The government offered buyouts, she said, "but a lot of the people that took them, they bought somewhere else and built with the money. ... Actually they're building bigger. If they had 1,000 square feet, they just build 2,000 square feet. I mean, everybody's building bigger."
Federally subsidized flood insurance is available to Bolivar homeowners, and with help from the Federal Emergency Management Agency, "they rebuilt the roads, they rebuilt the great big joint fire station, all the infrastructure's back," Willis said. "Back better than ever."
Joe Piscitelli, a Milford, Conn., Realtor who covers 60 miles of shoreline on the Long Island Sound, said in some low-lying towns such as East Haven, "We've seen a drop in prices and a big fear, actually, of the water." Properties there have been sitting unsold since Hurricane Irene struck in 2011.
"You couldn't give away a piece of property right now," he said. "But the way we are as Americans, by next spring when the sun is out and it's 80 degrees and the seals are out there swimming and people are out in their sailboats, (we will) forget about it. People won't even remember the storm. They'll just be thinking of the magic of the water."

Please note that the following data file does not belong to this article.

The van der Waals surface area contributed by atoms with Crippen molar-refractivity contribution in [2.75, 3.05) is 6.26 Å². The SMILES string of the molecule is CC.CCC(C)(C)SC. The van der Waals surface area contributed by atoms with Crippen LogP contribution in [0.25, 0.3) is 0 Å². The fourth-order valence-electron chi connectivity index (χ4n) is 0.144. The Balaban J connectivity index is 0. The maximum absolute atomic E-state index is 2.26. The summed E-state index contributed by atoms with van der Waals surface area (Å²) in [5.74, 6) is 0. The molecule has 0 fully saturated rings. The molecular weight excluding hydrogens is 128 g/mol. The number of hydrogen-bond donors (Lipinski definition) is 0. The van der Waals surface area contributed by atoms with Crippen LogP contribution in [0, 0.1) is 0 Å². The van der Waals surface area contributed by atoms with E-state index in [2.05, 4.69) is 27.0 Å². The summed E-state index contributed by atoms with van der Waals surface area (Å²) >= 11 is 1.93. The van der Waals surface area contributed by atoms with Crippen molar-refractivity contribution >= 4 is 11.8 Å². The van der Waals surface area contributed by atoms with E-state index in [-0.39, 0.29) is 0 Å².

Flood insurance reformed
Last summer, Congress made several reforms to the flood insurance program that will raise premiums, update flood maps and consider climate change for the first time. As many as 40 percent of homes that have collected multiple payouts for flood losses are not even mapped as high-risk areas by FEMA, which would push up premiums, said Eli Lehrer, president of R Street, a conservative think tank that worked with environmental groups to get reforms.
President Obama and Vice President Joe Biden made promises to rebuild areas that Sandy destroyed. Representatives of the nine states that were declared disaster areas after Sandy are clamoring for federal aid to rebuild while promising to do so intelligently.
"A nation that put a man on the moon can figure out how to rebuild and recover but also do it smarter and more cost-effectively than we've done in the past," said Sen. Richard Blumenthal, D-Conn. "Doing the same thing again and again is not going to work."
Members of Congress from New Jersey and Maryland want the Army Corps of Engineers to rebuild beaches and dunes that had already been rebuilt at a cost of hundreds of millions of dollars but were swept away by Sandy. Maryland representatives argued that beach replenishment saved Ocean City.